walkhighlands

Share your personal walking route experiences in Scotland, and comment on other peoples' reports.
Warning Please note that hillwalking when there is snow lying requires an ice-axe, crampons and the knowledge, experience and skill to use them correctly. Summer routes may not be viable or appropriate in winter. See winter information on our skills and safety pages for more information.

Fionn Loch/Fisherfield Corbetts - Weaselhols part two

Fionn Loch/Fisherfield Corbetts - Weaselhols part two


Postby weaselmaster » Tue Jun 11, 2019 8:06 pm

Corbetts included on this walk: Beinn a'Chaisgein Mor, Beinn Airigh Charr, Beinn Dearg Bheag, Beinn Dearg Mor, Beinn Lair

Grahams included on this walk: Meall Mheinnidh

Date walked: 10/06/2019

Time taken: 30 hours

Distance: 74 km

Ascent: 4534m

3 people think this report is great.
Register or Login
free to be able to rate and comment on reports (as well as access 1:25000 mapping).

For the second week of our holidays we'd planned to get the remaining Corbetts around Loch Maree/Fisherfields done. I'd designated Monday 3rd June as a rest day - to allow us to drive down from Durness, re-stock in Ullapool's Tesco and get to Dundonnell or Poolewe. I'd feared that it would be a scorching day, wasted not being on the hills, but I needn't have worried, it was a stinker with pouring rain and really strong winds. We got to Ullapool mid morning and re-stocked our fresh provisions, also taking time to check the weather for the week ahead. Originally I'd intended to head to Corrie Hallie and walk in to Beinn a'Chladheimh and the Beinn Deargs, but with all the new rain I feared the river crossing would be problematical. In all the years we've been hillwalking we've never yet walked in to Shenavall and faced the river crossing, so it's become something of a fabled beast. Maybe not the best day to try it for the first time. So instead I thought we'd do the Fionn Loch hills from Poolewe - Airidh Charr, Beinn Lair and Beinn a'Chaisgein Mor. I'd scoped the route out at 60k, which included some Simms. We'd not been in that way before, so although I knew there was a track, I didn't know whether it was a real or "theoretical" one and therefore was a bit uncertain how long it would take.


charr5x.gpx Open full screen  NB: Walkhighlands is not responsible for the accuracy of gpx files in users posts



Whilst we were in Ullapool, we'd got a text from our friendly guide, Paul Tattersall, who has a strange knack of seeming to know when we're near where he stays (Gairloch way) and sending us texts out of the blue. Anyway, I suggested we catch up over a coffee - he suggested Sands campsite cafe, after he'd been for a dip in the sea. Yes, in the sea - it's gusting 40mph winds, pouring and freezing cold and he's going swimming. We drove slowly around the coast, stopping at Mellon Udrigle (cos it's such a fab name) for our lunch, sadly in the rain and wind.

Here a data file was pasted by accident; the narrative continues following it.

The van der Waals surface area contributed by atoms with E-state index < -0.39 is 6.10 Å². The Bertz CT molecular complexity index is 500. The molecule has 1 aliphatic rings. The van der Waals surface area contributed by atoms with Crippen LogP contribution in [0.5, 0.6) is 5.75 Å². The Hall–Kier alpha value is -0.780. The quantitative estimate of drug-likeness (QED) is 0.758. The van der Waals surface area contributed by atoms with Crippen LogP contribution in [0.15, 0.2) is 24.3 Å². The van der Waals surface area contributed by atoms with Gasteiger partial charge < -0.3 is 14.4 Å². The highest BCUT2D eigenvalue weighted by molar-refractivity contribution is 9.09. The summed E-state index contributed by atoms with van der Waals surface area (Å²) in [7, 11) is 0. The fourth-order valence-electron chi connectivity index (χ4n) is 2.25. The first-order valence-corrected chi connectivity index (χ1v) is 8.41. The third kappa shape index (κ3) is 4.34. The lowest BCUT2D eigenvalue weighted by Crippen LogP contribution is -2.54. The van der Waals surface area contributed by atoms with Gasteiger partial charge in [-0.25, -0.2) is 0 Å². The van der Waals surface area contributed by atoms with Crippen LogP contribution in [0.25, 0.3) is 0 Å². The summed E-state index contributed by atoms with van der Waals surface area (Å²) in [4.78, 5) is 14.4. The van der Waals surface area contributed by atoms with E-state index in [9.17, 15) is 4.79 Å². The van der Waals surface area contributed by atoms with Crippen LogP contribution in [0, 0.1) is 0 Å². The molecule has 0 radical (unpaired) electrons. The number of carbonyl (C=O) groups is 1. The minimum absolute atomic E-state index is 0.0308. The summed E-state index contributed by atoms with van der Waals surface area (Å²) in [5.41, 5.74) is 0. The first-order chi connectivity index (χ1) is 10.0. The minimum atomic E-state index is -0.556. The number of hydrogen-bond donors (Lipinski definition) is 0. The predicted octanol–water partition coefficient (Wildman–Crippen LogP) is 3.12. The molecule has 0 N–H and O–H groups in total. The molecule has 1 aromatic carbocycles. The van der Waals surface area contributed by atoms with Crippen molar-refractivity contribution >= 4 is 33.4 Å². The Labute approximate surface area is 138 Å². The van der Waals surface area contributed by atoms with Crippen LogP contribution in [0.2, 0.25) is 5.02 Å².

ImageP6030179 by Al, on Flickr

ImageP6030181 by Al, on Flickr

We reached Poolewe, pitched at the campsite there (very posh, small caravan club one, £8 more than the other sites we'd used too) and drove round to Gairloch to meet Paul. After he's defrosted we chatted, shared sadness over the death of Martin Moran in the Himalayas and he talked about his upcoming adventures. Then back to the tent in the rain to prepare for the next few days hiking.

We set off about 8am from the car park at the start of the track to Kernsary on what was to be a long day. The forecast promised dry but cloudy - we got rain instead, which was irritating. The start of the track is proper road all the way to Kernsary, then good track up til the turn off for Airidh Charr. We're struggling with the extra weight of three days' food - but console ourselves to think at least the packs will be lighter on the way out. We turn left at a small cairn which leads us along a stream, through a gorge lined with birch and beech trees and resonating with birdsong and the roar of the waterfalls, into Coire na Dearcag, some glimpses of Airidh Charr through the mist. At the top of the coire I let out a sneeze, which is echoed all around - quite impressive! We head up the first Simm of Meall Chnaimhean, grinning to be able to leave the packs below. Then up to Spidean nan Clach, fine views of the more austere,rocky side of Airidh Charr from here. Then we cross to the main summit - the rain ceases and we have views out across Fionn Loch to the Chaisgeins and to the south, the tree infested islets of Loch Maree.

ImageP6040184 by Al, on Flickr

ImageP6040186 by Al, on Flickr

ImageP6040191 by Al, on Flickr

Loch Maree
ImageP6040194 by Al, on Flickr

Fionn Loch
ImageP6040197 by Al, on Flickr

ImageP6040198 by Al, on Flickr

ImageP6040199 by Al, on Flickr

Beinn a'Chaisgein Mor
ImageP6040202 by Al, on Flickr

ImageP6040203 by Al, on Flickr

ImageP6040204 by Al, on Flickr

The causeway
ImageP6040205 by Al, on Flickr

Summit Airigh Charr
ImageP6040206 by Al, on Flickr

We drop a desperately long way down to the bealach with Meall Mheinnidh - down to 250m for heaven's sake, in the full knowledge we have to go straight back up again to 722m. For a hill that's not even on our target list. As we descend towards the bealach, a lone walker comes by, heading towards Letterewe. Slowly, painfully, we haul ourselves up the steep slopes of Mheinnidh, using deer tracks to avoid the crags, arriving at the summit more quickly than I expected - one advantage to a steep mountain - less steps to the top. The bealach with Beinn Lair is sighted below - I decide we should get to that bealach, pitch the tent and have our tea, before heading up Lair. It's not such a drop to this bealach, only 250m and we soon have the tent up and the tea on. We tuck greedily into noodles and Tofurky sausage.